One thing that won’t change is my dedication to this blog. Some of you may have noticed in recent comments that I’ve switched my WordPress public display name from Wood So Wild to gillyflower. Over the last ten months, my blog has developed its own character, separate from my Etsy persona, and I would dearly love to change the site address, too, to reflect this. But WordPress doesn’t make that easy – or free – according to what I’ve read, so I’ll have to research that further. Have any of you changed your site name (e.g. http://www.gillyflowerfaire.wordpress.com), and how did you go about it?

With all this and more on my mind, May’s theme is Changes.

The other day, I picked up a sandalwood stretch bead bracelet. It was okay-looking but a bit too big, and the thin elastic looked as if it wouldn’t endure more than one wearing. Plus, I wasn’t keen on the cheap base metal charm or rhinestones. (I’ve saved the two genuine ruby fuchsite beads for another project.) I really just bought the thing for the fragrant wooden beads. So, just like Lydia and her ugly hat in Pride and Prejudice, I took it apart and made (what I think is) a prettier one!

Before

After

I used the following components, most of them available from Michael’s:

• 49 strand Beadalon™ 0.46 mm bright bead stringing wire
• 7 mm sandalwood beads
• 8 mm turquoise-dyed howlite beads
• 6 mm silver-plated spacer beads
• 5 mm and 3 mm silver-plated beads to finish the ends of the bracelet
• #2 silver-plated crimp tubes
• 18 gauge, 5/32” (4.19 mm) stainless steel chainmaille jump ring
• 12 mm silver-plated lobster clasp

Instructions on making jewellery with stringing wire and crimps are all over the ’net, so I won’t include them here. However, here are a few tips (some of them optional) in case you want to try something like this for yourself:

To accommodate the larger size of the beads on the wrist, I made the bracelet about half to three quarters of an inch longer than I would normally wear • I prefer using saw-cut chainmaille rings – a specialty purchase – in my jewellery because they’re more robust than regular jump rings and close beautifully without the need for soldering; I file the seam using a tiny round jeweller’s file for a virtually invisible closure • Chainmaille pliers are an excellent choice for jewellery-making because they don’t have teeth to mar metal surfaces, but they’re also not usually found at regular craft stores • My crimping pliers (Mighty Crimp) from Michael’s don’t secure the tiny tubes well enough, so I used needle nose pliers to tighten them securely, which resulted in flat crimps.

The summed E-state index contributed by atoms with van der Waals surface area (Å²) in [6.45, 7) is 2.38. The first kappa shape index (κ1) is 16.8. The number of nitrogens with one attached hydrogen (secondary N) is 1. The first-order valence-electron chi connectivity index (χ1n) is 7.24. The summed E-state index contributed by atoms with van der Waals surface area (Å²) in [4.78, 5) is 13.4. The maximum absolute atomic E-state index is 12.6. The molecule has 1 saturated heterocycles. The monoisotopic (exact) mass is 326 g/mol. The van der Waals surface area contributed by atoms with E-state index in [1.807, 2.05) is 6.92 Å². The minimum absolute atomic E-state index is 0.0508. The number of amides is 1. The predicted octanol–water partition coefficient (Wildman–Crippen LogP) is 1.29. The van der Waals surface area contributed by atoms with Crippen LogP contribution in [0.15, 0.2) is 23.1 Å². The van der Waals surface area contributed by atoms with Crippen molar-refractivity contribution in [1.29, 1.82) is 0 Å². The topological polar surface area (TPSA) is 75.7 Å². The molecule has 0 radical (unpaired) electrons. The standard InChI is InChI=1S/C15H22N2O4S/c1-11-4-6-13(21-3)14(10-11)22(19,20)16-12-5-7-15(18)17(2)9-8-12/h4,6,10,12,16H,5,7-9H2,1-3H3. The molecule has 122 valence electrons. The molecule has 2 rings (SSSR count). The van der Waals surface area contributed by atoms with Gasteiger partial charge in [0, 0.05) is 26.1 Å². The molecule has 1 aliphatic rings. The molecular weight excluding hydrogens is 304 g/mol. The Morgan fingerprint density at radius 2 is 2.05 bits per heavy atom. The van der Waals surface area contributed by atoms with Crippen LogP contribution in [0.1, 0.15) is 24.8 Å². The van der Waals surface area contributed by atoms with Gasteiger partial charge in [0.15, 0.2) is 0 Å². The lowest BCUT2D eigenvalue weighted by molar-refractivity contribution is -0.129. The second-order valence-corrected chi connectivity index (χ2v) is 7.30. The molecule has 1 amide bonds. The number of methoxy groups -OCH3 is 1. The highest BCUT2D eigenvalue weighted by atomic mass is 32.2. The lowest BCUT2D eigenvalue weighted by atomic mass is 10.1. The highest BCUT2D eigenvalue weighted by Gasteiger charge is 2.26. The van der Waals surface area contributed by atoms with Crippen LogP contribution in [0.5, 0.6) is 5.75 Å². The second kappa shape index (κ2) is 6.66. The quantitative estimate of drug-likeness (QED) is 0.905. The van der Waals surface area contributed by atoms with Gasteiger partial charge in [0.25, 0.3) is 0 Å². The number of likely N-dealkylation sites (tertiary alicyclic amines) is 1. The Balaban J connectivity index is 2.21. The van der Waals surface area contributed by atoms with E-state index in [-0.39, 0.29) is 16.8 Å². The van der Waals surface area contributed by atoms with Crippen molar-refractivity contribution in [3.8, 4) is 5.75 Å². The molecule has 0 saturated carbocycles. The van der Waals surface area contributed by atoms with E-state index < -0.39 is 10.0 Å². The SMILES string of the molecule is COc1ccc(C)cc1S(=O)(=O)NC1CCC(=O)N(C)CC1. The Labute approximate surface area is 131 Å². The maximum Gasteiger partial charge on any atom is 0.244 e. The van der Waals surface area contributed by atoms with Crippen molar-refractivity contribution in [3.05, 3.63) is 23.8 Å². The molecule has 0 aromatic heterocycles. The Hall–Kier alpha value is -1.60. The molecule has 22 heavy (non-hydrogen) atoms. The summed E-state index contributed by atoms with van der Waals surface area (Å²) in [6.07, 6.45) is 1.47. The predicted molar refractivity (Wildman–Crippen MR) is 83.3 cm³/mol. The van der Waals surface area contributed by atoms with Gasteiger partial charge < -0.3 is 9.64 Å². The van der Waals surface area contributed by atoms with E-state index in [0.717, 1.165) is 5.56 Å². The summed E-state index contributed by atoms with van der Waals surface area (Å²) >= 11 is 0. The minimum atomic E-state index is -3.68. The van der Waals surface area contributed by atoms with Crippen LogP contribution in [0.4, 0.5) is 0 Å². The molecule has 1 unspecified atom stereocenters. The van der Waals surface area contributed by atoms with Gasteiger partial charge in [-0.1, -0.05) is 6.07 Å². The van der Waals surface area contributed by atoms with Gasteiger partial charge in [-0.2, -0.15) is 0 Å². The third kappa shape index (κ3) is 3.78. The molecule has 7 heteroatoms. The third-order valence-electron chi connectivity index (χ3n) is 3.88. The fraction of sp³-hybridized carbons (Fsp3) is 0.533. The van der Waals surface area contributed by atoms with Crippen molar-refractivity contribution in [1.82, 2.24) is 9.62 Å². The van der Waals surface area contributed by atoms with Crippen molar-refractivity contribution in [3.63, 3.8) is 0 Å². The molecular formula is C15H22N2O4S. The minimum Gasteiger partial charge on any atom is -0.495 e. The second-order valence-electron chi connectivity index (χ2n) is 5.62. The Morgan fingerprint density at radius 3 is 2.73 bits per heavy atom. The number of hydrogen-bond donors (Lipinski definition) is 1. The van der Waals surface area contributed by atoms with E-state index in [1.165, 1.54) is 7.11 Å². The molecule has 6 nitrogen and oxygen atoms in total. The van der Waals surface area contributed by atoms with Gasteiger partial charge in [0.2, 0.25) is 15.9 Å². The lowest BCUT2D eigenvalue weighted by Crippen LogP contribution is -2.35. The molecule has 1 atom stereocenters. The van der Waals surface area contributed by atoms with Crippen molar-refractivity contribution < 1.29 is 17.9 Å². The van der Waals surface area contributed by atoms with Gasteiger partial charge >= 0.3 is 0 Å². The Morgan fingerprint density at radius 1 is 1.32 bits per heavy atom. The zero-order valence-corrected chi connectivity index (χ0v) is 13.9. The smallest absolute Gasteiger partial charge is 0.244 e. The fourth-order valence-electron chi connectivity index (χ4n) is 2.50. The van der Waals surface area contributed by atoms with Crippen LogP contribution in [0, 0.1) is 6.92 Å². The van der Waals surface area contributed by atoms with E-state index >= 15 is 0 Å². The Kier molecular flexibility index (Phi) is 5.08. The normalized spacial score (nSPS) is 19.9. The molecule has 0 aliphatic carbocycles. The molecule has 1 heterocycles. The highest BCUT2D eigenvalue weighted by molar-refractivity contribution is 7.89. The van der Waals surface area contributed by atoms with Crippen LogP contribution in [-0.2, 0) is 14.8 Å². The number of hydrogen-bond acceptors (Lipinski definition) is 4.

I may look at using crimp covers for my next beading project – another change!

Chainmaille Mania (Part 3)

Here are a few designs that I came up with based on popular chainmaille weaves:

lil-owlL’il Owl is based on a Byzantine link. When a Byzantine segment is viewed from the top, it reminds me of a perched owl, so I decided to modify it and incorporate different metals and glass beads to make birdlike earrings. Here I’ve used solid copper, bronze and anodized aluminum and hung them on brass earwires. Anodized aluminum has a shiny, coloured coating added by the same process used to produce cookware. Since making these, I’ve acquired more earthtone colours such as brown, yellow and orange that will probably make the owl design a bit more obvious. Chainmaille earrings, especially those made of aluminum, are a joy to wear because they’re so lightweight!

big-blue-marbleUsing the captive technique, Big Blue Marble is a keychain of Japanese weave, caging a large glass marble in heavy-gauge aluminum rings. I had no pattern or specifications to work from; I just experimented until I got the proportions right. The marble is captured securely but still rotates, so it’s fun to play with and can be used as a worry stone! The fob hangs on a sturdy 3 in 3 aluminum chain. Aluminum chainmaille is quite hardy, but I now have stainless steel rings that would work well for this type of design and make it virtually indestructible.

I modified the European 4 in 1 weave with an element of my own to make this Fire & Ice ring, using two sizes of anodized aluminum and solid bronze rings instead of just one. The wide band is lightweight and flexible, rolls onto the finger and holds its shape.fire-iceIf you missed my previous two posts on making chainmaille jewellery, see Part One and Part Two here. If you are interested in purchasing any of my work, or would like to discuss a custom or personalized order, please contact me through my Etsy shop!